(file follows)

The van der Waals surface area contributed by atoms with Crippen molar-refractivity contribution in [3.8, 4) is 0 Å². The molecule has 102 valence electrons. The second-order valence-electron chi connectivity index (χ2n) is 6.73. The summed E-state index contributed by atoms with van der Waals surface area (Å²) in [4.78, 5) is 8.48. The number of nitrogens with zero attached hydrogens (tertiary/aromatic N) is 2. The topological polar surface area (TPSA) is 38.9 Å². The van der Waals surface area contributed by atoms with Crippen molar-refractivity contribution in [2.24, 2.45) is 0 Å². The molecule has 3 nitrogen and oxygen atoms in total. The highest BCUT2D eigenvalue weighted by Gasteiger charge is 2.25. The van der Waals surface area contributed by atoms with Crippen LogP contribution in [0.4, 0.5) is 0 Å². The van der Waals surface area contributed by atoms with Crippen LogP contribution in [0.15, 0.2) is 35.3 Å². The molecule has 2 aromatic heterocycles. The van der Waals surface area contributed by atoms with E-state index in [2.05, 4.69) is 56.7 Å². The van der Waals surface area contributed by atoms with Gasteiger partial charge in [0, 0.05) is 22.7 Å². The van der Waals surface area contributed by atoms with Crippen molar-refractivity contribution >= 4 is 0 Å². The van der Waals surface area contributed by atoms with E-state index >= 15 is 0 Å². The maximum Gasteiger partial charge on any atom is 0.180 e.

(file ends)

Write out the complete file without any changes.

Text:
The van der Waals surface area contributed by atoms with Crippen molar-refractivity contribution in [3.8, 4) is 0 Å². The molecule has 102 valence electrons. The second-order valence-electron chi connectivity index (χ2n) is 6.73. The summed E-state index contributed by atoms with van der Waals surface area (Å²) in [4.78, 5) is 8.48. The number of nitrogens with zero attached hydrogens (tertiary/aromatic N) is 2. The topological polar surface area (TPSA) is 38.9 Å². The van der Waals surface area contributed by atoms with Crippen molar-refractivity contribution in [2.24, 2.45) is 0 Å². The molecule has 3 nitrogen and oxygen atoms in total. The highest BCUT2D eigenvalue weighted by Gasteiger charge is 2.25. The van der Waals surface area contributed by atoms with Crippen LogP contribution in [0.4, 0.5) is 0 Å². The van der Waals surface area contributed by atoms with Crippen LogP contribution in [0.15, 0.2) is 35.3 Å². The molecule has 2 aromatic heterocycles. The van der Waals surface area contributed by atoms with E-state index in [2.05, 4.69) is 56.7 Å². The van der Waals surface area contributed by atoms with Gasteiger partial charge in [0, 0.05) is 22.7 Å². The van der Waals surface area contributed by atoms with Crippen molar-refractivity contribution >= 4 is 0 Å². The van der Waals surface area contributed by atoms with E-state index >= 15 is 0 Å². The maximum Gasteiger partial charge on any atom is 0.180 e.